By Favour Nnabugwu
The African Risk Capacity, ARC, established by African Union (AU) to help member countries improve their risk capacities, said it has paid a total of $36 million (about N11 billion) to member countries affected by drought.
Speaking on the payment, Director-General, Mohamed Beavogui, explained that the ARC concept is based on the fundamental rationale that responding earlier to a disaster before it develops into a crisis is financially efficient and more economical.
He stated: “Till date, ARC has paid a total of US $36 million to member countries affected by drought which has directly helped 2.1 million people and over 1 million livestock.
“Our early intervention helps to save lives and livelihoods with every dollar invested with ARC, saving nearly four and a half dollars spent after a crisis evolves.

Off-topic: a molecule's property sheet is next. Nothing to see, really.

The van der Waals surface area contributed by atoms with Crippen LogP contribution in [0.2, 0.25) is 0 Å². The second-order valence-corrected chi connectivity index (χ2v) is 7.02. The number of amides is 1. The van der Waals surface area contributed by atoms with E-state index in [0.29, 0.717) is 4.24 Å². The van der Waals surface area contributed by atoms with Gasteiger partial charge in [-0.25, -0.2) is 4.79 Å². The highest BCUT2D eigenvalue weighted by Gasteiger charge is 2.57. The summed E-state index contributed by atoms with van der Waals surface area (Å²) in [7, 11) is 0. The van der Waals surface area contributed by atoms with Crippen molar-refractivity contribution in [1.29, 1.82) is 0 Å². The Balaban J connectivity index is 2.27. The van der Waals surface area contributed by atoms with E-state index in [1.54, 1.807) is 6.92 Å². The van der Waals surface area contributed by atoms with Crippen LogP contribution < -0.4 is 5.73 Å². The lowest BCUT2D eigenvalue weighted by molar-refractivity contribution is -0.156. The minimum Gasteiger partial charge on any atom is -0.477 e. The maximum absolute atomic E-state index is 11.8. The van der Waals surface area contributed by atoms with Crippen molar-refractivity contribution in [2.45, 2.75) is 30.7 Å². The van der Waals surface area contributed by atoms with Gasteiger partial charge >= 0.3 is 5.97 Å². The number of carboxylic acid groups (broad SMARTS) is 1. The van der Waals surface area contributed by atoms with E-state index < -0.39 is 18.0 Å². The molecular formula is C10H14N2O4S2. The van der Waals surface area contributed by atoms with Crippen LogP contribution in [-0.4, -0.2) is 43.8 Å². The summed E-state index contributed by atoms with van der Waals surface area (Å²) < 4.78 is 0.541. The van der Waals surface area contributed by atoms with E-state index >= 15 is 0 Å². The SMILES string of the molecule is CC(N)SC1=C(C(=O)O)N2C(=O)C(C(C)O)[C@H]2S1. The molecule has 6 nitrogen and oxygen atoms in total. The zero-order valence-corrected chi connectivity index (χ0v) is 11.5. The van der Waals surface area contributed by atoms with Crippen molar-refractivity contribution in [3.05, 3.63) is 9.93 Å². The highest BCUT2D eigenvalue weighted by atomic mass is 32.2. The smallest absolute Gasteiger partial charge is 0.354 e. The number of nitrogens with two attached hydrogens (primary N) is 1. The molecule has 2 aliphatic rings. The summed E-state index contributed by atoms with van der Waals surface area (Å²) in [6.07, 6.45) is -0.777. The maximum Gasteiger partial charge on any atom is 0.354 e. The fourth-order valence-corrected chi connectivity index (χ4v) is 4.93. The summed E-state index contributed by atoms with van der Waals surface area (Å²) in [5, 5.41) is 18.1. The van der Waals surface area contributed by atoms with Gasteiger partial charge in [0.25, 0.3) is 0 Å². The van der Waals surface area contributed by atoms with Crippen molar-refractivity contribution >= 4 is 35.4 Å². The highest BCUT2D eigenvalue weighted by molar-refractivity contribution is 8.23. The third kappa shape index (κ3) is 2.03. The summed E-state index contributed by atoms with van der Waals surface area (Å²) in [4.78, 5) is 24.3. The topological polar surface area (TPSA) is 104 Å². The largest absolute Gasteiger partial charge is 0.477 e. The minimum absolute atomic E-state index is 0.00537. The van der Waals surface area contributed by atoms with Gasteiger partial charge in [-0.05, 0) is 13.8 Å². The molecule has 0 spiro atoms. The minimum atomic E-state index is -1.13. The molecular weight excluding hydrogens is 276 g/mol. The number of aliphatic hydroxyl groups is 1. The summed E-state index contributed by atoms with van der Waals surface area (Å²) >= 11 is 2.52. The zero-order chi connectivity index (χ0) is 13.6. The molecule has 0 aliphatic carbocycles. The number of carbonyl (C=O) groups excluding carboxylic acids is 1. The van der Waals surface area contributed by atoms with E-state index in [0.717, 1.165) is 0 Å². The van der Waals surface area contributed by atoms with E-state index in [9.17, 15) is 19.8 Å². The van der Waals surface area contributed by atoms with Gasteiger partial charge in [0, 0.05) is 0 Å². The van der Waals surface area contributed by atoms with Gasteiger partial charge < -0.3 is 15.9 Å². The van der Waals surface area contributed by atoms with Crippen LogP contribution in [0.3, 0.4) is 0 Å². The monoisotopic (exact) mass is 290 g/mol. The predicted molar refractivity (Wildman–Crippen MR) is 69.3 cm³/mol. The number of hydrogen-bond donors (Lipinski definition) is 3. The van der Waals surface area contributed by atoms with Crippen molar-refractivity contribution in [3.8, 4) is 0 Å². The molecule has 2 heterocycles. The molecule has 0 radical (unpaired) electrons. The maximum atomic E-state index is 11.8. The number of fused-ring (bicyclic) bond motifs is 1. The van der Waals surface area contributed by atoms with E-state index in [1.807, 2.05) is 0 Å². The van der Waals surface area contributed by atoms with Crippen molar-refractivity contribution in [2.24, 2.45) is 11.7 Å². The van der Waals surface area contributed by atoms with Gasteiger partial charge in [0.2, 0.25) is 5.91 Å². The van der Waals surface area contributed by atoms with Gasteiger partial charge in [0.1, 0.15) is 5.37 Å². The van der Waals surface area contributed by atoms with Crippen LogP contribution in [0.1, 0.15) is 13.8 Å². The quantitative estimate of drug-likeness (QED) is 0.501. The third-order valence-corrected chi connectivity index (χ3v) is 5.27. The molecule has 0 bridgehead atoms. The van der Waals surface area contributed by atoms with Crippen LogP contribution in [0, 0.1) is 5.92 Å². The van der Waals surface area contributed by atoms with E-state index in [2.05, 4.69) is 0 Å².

“As the international organization leading dialogues for public-private cooperation, the World Economic Forum (WEF) is uniquely positioned to enable ARC join other key global stakeholders in useful and mutually benefiting dialogue on climate and natural disaster risk financing and management.
“The ARC model works by linking early warning systems with contingency planning and supported by modern financial mechanisms (specifically insurance). This enables governments to provide targeted responses to disasters in a more timely, cost-effective, objective and transparent manner.”
Also speaking, Community Lead and Business Engagement Manager for Africa, WEF, Mr. Bertrand Assamoi said: “We are pleased to welcome ARC as a new member of World Economic Forum.
“The innovative approach of ARC in helping African countries build capacities to better understand and manage natural disaster risks is critical in developing the necessary tools and financing to bridge humanitarian needs within a broader development and resilience framework.”